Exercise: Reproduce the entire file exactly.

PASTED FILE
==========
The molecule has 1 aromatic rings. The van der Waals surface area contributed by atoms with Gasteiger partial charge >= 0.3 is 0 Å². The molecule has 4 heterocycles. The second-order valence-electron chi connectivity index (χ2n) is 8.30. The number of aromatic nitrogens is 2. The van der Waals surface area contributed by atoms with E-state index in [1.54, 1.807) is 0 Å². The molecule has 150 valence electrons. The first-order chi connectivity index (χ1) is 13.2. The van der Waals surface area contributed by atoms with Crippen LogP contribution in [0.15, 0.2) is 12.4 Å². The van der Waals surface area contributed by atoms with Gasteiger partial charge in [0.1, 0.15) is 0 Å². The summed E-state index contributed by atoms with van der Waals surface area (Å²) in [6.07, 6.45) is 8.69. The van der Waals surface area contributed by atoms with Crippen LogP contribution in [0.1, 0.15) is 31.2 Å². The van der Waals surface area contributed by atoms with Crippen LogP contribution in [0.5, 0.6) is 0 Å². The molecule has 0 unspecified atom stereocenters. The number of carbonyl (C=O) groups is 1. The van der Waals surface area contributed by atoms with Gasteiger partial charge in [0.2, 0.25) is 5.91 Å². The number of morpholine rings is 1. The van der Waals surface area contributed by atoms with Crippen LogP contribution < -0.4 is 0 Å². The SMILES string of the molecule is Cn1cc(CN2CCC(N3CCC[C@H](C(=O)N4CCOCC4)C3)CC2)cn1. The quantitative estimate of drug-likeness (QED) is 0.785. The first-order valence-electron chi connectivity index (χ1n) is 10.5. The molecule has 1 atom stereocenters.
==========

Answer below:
The molecule has 1 aromatic rings. The van der Waals surface area contributed by atoms with Gasteiger partial charge >= 0.3 is 0 Å². The molecule has 4 heterocycles. The second-order valence-electron chi connectivity index (χ2n) is 8.30. The number of aromatic nitrogens is 2. The van der Waals surface area contributed by atoms with E-state index in [1.54, 1.807) is 0 Å². The molecule has 150 valence electrons. The first-order chi connectivity index (χ1) is 13.2. The van der Waals surface area contributed by atoms with Crippen LogP contribution in [0.15, 0.2) is 12.4 Å². The van der Waals surface area contributed by atoms with Gasteiger partial charge in [0.1, 0.15) is 0 Å². The summed E-state index contributed by atoms with van der Waals surface area (Å²) in [6.07, 6.45) is 8.69. The van der Waals surface area contributed by atoms with Crippen LogP contribution in [0.1, 0.15) is 31.2 Å². The van der Waals surface area contributed by atoms with Crippen LogP contribution in [0.5, 0.6) is 0 Å². The molecule has 0 unspecified atom stereocenters. The number of carbonyl (C=O) groups is 1. The van der Waals surface area contributed by atoms with Gasteiger partial charge in [0.2, 0.25) is 5.91 Å². The number of morpholine rings is 1. The van der Waals surface area contributed by atoms with Crippen LogP contribution < -0.4 is 0 Å². The SMILES string of the molecule is Cn1cc(CN2CCC(N3CCC[C@H](C(=O)N4CCOCC4)C3)CC2)cn1. The quantitative estimate of drug-likeness (QED) is 0.785. The first-order valence-electron chi connectivity index (χ1n) is 10.5. The molecule has 1 atom stereocenters.